If your face hits a stationary object during a car accident, such as the steering wheel or dashboard of a car, you may be in danger of sustaining a Le Fort fracture. According to University of Iowa Health Care, Le Fort fractures include specific fractures of the bones of the face.
Le Fort fractures can occur along any of three transverse weak lines through the midfacial skull. In 1901, a doctor named Rene Le Fort discovered these lines when studying anatomy with the use of cadavers. He lent his name to the fractures that can occur along these weak lines.
There are three different categories of Le Fort fractures on the basis of where they occur on the face and named with Roman numerals. The highest level of Le Fort fracture is the Le Fort III fracture, which separates the base of the skull from the upper jaw. Le Fort I fractures occur on the lowest level and result in the separation of the upper jaw from the hard palate. In between the lowest and highest levels are Le Fort II fractures, which transect the nasal bones.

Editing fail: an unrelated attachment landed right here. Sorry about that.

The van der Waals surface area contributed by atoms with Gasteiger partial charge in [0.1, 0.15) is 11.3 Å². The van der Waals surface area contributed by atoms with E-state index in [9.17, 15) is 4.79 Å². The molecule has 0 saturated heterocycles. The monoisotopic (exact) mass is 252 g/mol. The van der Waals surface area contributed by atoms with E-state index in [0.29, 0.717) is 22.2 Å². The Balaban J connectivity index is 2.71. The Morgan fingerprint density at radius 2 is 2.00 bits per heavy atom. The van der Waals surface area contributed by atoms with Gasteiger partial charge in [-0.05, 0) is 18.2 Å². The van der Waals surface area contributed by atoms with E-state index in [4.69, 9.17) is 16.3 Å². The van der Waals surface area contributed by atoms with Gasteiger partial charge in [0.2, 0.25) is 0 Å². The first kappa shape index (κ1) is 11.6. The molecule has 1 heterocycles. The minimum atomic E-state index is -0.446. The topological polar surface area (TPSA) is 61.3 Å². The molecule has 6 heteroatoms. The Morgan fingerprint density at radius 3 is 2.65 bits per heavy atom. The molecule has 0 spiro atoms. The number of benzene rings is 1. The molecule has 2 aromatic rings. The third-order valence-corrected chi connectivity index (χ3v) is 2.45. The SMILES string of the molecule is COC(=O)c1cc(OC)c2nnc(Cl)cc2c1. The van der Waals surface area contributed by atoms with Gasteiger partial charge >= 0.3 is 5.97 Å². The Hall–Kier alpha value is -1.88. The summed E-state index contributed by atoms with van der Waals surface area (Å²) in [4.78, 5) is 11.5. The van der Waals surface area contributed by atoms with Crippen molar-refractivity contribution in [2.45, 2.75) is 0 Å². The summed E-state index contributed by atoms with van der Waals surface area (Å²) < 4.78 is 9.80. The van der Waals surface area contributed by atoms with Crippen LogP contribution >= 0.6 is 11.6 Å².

Le Fort fractures at any level can obstruct your airway. Therefore, it is necessary for the physician treating you to make sure your airway is clear and you are able to breathe before continuing the physical examination. If you have a Le Fort III fracture, it may affect the bones surrounding your eyes, so it is important for the doctor to test your visual acuity. The doctor will also assess the symmetry of your facial bones, your teeth and your bite.
The information in this article is not intended as legal advice but provided for educational purposes only.